Arkansas medical marijuana revenue up almost 10% in the first two months of 2023

by Talk Business & Politics staff ([email protected]) 1,317 views 

Arkansas medical marijuana revenue in the first two months of 2023 totaled $45.5 million, up 9.6% compared with the same period in 2022, according to the Arkansas Department of Finance and Administration (DFA).

Licensed patients spent the $45.5 million in January and February to purchase 8,832 pounds of medical marijuana. A total of $23.1 million was spent in January and $22.4 million in February.

Natural Relief Dispensary (Sherwood) sold the largest amount over this two month period at 884 pounds. Suite 443 (Hot Springs) followed with 856 pounds, CROP in Jonesboro was third at 539.6 pounds, The Releaf Center in Bentonville was fourth with 496.04 pounds, and Purspirit Cannabis in Fayetteville rounded out the top five with 446.85 pounds.

“Sales for the first two months of 2023 increased by $4 million over the same period in 2022,”  said DFA spokesperson Scott Hardin. “Additionally, state tax collection on medical marijuana totaled $5.3 million for January and February. Overall, $94.7 million in state tax revenue has been collected since the industry launched in mid-2019.”

The Arkansas Department of Health reported 92,337 active patient cards as of March 10, up from the 89,855 cards at the end of 2022.

Sales in the first two months follow record medical marijuana revenue in 2022 of $276.3 million, up 4.3% compared with the previous record of $264.9 million in 2021. For the year, Hot Springs was the hot spot for sales, with a combined 6,258.77 pounds sold in the city by two dispensaries (Suite 443 and Green Springs Medical) in 2022. The 38 licensed dispensaries in the state sold 50,547 pounds in 2022, up 25.2% compared with 40,347 pounds sold in 2021.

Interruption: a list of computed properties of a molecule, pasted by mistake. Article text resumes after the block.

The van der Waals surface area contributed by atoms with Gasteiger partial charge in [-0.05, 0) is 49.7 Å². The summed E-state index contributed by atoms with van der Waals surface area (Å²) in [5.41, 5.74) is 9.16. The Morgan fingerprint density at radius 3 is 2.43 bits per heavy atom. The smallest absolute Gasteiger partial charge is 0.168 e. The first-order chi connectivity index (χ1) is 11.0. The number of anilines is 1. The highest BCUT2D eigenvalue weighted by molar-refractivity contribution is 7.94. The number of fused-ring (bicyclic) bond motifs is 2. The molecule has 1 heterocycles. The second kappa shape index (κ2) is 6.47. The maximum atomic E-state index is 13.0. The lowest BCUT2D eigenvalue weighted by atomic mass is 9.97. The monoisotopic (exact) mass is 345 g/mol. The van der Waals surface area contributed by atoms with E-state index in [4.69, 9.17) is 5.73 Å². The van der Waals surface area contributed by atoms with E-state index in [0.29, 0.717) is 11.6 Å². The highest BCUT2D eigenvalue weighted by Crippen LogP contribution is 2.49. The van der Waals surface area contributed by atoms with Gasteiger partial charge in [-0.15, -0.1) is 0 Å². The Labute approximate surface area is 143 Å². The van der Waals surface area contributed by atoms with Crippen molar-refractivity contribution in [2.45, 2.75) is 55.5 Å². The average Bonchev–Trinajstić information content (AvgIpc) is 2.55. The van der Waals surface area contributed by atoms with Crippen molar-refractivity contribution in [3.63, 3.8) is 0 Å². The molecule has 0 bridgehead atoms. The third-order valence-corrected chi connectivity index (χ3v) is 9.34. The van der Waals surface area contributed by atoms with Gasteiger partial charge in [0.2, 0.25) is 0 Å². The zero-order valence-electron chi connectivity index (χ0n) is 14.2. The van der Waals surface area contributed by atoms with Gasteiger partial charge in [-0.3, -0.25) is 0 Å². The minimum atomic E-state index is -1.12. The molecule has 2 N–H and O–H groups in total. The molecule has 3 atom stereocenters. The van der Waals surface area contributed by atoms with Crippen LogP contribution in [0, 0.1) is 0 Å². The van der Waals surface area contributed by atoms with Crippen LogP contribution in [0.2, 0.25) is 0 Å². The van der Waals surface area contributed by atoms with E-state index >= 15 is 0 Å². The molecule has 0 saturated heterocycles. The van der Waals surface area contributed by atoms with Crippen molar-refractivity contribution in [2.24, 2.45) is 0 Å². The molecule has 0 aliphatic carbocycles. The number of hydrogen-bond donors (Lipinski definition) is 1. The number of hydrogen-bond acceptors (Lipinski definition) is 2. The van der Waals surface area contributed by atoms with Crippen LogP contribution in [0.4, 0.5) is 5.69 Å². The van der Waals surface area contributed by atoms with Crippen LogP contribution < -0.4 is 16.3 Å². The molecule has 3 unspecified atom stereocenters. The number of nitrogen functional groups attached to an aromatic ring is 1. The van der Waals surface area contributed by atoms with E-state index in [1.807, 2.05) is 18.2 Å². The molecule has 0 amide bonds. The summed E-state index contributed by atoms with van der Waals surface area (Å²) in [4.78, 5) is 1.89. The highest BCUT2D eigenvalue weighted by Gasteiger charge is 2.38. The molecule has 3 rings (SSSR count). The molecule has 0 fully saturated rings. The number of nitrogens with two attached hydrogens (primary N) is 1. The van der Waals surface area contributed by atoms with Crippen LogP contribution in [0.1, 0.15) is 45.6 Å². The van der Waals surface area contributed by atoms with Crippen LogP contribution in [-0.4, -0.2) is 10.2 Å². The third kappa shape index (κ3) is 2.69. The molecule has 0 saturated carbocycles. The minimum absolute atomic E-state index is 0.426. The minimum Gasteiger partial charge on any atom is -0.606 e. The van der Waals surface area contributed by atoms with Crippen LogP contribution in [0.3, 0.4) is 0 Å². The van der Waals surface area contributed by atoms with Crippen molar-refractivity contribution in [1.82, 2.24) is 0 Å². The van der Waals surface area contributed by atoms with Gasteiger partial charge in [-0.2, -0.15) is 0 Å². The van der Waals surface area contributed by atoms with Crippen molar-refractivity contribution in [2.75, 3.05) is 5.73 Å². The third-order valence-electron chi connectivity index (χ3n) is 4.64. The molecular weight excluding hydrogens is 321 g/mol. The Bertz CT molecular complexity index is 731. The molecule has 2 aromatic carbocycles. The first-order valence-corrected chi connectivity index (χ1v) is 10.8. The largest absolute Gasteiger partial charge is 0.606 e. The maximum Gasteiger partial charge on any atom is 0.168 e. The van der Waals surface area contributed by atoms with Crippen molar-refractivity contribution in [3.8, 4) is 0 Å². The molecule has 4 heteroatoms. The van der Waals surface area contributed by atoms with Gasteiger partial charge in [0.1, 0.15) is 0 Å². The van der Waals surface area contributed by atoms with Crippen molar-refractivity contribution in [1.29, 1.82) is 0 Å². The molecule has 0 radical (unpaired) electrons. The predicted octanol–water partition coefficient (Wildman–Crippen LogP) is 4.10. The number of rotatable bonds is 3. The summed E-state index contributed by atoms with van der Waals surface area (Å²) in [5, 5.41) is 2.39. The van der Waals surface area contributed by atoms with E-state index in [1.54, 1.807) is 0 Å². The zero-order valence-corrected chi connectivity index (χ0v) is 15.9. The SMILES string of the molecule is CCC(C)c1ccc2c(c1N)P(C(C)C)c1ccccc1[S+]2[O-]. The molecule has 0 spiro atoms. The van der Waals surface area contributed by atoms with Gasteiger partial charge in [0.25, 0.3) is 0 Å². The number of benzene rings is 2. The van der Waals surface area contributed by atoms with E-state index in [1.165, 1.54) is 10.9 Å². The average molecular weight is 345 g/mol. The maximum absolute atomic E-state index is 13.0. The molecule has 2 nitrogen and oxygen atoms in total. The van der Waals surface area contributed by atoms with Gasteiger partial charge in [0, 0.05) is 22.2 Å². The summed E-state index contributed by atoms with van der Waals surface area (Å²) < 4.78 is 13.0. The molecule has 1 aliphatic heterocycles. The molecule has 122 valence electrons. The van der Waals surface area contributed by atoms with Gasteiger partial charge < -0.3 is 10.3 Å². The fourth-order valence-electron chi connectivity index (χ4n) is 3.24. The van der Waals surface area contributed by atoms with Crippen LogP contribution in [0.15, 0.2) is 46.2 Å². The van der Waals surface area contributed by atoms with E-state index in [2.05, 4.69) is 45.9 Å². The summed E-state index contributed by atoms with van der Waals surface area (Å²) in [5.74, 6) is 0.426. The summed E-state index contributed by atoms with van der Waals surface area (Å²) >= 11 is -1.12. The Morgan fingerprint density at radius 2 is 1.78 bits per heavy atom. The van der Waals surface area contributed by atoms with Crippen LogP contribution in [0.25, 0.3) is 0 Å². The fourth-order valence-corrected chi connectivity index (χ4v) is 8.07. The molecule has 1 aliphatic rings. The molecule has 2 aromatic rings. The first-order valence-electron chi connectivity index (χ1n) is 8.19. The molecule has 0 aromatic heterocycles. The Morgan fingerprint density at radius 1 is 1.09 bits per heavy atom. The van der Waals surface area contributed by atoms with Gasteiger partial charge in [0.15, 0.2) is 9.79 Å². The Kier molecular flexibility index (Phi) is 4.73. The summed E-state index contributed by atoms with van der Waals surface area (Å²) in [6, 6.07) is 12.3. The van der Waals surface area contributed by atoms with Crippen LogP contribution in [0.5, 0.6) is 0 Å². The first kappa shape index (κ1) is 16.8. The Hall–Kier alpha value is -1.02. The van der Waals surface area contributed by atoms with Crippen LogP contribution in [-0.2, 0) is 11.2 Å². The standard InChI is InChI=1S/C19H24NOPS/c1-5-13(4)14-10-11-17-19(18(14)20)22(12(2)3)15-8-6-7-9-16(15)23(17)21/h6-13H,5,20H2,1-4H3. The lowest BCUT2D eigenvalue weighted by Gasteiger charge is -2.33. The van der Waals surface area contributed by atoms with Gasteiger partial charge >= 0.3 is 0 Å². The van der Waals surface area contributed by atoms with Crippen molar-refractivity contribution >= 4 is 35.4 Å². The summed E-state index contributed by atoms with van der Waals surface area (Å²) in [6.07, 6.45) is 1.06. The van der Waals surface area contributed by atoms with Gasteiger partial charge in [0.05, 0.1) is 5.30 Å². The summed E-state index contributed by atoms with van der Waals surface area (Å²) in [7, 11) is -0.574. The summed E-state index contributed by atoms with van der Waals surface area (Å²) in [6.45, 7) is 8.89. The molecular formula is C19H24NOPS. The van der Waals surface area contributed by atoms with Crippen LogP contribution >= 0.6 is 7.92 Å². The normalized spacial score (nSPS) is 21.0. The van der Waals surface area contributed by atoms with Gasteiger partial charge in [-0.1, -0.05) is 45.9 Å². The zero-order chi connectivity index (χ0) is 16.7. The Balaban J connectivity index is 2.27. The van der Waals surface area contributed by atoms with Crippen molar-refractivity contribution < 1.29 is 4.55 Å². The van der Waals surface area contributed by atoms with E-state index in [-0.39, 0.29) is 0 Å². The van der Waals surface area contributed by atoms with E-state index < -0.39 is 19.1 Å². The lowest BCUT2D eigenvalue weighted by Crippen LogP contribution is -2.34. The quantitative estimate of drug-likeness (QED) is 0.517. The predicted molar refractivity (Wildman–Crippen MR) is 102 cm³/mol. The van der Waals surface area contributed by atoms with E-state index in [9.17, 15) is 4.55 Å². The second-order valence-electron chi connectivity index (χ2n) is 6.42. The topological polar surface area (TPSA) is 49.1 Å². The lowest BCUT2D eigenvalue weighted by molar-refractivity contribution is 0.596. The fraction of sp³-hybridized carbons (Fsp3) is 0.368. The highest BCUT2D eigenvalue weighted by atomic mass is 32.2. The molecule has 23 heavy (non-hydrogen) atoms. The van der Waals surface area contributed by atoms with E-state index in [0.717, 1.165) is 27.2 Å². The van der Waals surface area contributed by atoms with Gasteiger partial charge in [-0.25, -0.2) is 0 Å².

Taxes collected are 6.5% of regular state sales tax with each purchase by a patient and a 4% privilege tax on sales from cultivators to dispensaries. Most of the tax revenue is placed in the University of Arkansas for Medical Sciences National Cancer Designation Trust Fund. The state also collects a cultivator privilege tax, which means tax revenue is not always tied to how much product is bought by consumers at dispensaries and the price for the product sold to dispensary customers.

The constitutional amendment legalizing medical marijuana for 17 qualifying conditions and creating a state medical marijuana commission was approved by Arkansas voters 53% (585,030) to 47% (516,525) in November 2016.